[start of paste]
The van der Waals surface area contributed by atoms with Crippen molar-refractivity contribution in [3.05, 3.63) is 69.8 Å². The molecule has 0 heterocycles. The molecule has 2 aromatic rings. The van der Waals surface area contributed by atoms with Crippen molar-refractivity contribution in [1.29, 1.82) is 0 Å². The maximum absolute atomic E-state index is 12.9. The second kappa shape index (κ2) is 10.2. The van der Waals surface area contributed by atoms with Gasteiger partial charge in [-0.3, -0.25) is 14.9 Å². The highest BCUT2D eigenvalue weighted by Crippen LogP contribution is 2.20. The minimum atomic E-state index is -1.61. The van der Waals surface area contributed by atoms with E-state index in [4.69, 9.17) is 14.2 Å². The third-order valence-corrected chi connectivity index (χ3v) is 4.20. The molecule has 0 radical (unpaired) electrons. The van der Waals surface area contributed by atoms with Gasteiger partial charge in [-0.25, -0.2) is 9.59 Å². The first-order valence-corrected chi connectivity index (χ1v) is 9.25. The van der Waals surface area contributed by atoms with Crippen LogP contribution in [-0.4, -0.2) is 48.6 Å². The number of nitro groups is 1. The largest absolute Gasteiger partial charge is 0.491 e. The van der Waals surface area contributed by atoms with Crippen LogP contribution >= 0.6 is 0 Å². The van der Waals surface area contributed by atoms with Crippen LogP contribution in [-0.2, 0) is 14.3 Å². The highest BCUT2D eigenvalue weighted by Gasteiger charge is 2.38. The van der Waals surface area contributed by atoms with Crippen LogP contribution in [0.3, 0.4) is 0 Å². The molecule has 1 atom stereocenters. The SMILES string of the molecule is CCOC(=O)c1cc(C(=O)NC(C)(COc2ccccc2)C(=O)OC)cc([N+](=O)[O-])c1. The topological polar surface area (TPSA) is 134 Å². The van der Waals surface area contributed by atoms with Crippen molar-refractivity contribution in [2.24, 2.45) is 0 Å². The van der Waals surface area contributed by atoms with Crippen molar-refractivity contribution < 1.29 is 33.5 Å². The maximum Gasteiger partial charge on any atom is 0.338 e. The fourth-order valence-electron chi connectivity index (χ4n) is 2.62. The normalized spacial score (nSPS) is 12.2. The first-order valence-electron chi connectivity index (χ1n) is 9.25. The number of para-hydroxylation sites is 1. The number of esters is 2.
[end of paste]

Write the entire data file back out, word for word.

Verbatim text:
The van der Waals surface area contributed by atoms with Crippen molar-refractivity contribution in [3.05, 3.63) is 69.8 Å². The molecule has 0 heterocycles. The molecule has 2 aromatic rings. The van der Waals surface area contributed by atoms with Crippen molar-refractivity contribution in [1.29, 1.82) is 0 Å². The maximum absolute atomic E-state index is 12.9. The second kappa shape index (κ2) is 10.2. The van der Waals surface area contributed by atoms with Gasteiger partial charge in [-0.3, -0.25) is 14.9 Å². The highest BCUT2D eigenvalue weighted by Crippen LogP contribution is 2.20. The minimum atomic E-state index is -1.61. The van der Waals surface area contributed by atoms with E-state index in [4.69, 9.17) is 14.2 Å². The third-order valence-corrected chi connectivity index (χ3v) is 4.20. The molecule has 0 radical (unpaired) electrons. The van der Waals surface area contributed by atoms with Gasteiger partial charge in [-0.25, -0.2) is 9.59 Å². The first-order valence-corrected chi connectivity index (χ1v) is 9.25. The van der Waals surface area contributed by atoms with Crippen LogP contribution in [-0.4, -0.2) is 48.6 Å². The number of nitro groups is 1. The largest absolute Gasteiger partial charge is 0.491 e. The van der Waals surface area contributed by atoms with Crippen LogP contribution >= 0.6 is 0 Å². The van der Waals surface area contributed by atoms with Crippen LogP contribution in [-0.2, 0) is 14.3 Å². The highest BCUT2D eigenvalue weighted by Gasteiger charge is 2.38. The van der Waals surface area contributed by atoms with Crippen LogP contribution in [0.3, 0.4) is 0 Å². The molecule has 1 atom stereocenters. The SMILES string of the molecule is CCOC(=O)c1cc(C(=O)NC(C)(COc2ccccc2)C(=O)OC)cc([N+](=O)[O-])c1. The topological polar surface area (TPSA) is 134 Å². The van der Waals surface area contributed by atoms with Crippen molar-refractivity contribution in [2.24, 2.45) is 0 Å². The van der Waals surface area contributed by atoms with Crippen molar-refractivity contribution < 1.29 is 33.5 Å². The maximum Gasteiger partial charge on any atom is 0.338 e. The fourth-order valence-electron chi connectivity index (χ4n) is 2.62. The normalized spacial score (nSPS) is 12.2. The first-order valence-electron chi connectivity index (χ1n) is 9.25. The number of para-hydroxylation sites is 1. The number of esters is 2.